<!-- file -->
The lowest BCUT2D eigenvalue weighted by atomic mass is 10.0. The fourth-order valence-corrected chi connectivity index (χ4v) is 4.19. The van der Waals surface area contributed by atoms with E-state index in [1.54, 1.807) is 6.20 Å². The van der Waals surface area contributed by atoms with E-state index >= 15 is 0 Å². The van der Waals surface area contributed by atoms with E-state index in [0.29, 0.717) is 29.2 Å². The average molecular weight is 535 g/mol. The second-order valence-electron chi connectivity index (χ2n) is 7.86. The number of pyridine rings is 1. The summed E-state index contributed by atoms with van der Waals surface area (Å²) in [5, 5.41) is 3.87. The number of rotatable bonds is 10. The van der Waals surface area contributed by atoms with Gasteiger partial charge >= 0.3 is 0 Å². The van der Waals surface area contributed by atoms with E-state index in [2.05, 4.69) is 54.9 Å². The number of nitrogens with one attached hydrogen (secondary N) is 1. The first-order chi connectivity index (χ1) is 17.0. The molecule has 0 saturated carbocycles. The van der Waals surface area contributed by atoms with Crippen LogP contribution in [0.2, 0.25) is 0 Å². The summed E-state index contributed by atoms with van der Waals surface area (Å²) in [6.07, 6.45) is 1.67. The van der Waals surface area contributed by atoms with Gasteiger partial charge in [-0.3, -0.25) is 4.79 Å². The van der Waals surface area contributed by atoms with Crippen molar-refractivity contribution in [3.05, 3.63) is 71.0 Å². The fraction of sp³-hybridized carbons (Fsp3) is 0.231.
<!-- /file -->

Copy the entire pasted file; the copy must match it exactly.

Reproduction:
The lowest BCUT2D eigenvalue weighted by atomic mass is 10.0. The fourth-order valence-corrected chi connectivity index (χ4v) is 4.19. The van der Waals surface area contributed by atoms with E-state index in [1.54, 1.807) is 6.20 Å². The van der Waals surface area contributed by atoms with E-state index >= 15 is 0 Å². The van der Waals surface area contributed by atoms with E-state index in [0.29, 0.717) is 29.2 Å². The average molecular weight is 535 g/mol. The second-order valence-electron chi connectivity index (χ2n) is 7.86. The number of pyridine rings is 1. The summed E-state index contributed by atoms with van der Waals surface area (Å²) in [5, 5.41) is 3.87. The number of rotatable bonds is 10. The van der Waals surface area contributed by atoms with Gasteiger partial charge >= 0.3 is 0 Å². The van der Waals surface area contributed by atoms with E-state index in [2.05, 4.69) is 54.9 Å². The number of nitrogens with one attached hydrogen (secondary N) is 1. The first-order chi connectivity index (χ1) is 17.0. The molecule has 0 saturated carbocycles. The van der Waals surface area contributed by atoms with Crippen LogP contribution in [0.2, 0.25) is 0 Å². The summed E-state index contributed by atoms with van der Waals surface area (Å²) in [6.07, 6.45) is 1.67. The van der Waals surface area contributed by atoms with Gasteiger partial charge in [-0.3, -0.25) is 4.79 Å². The van der Waals surface area contributed by atoms with Crippen molar-refractivity contribution in [3.05, 3.63) is 71.0 Å². The fraction of sp³-hybridized carbons (Fsp3) is 0.231.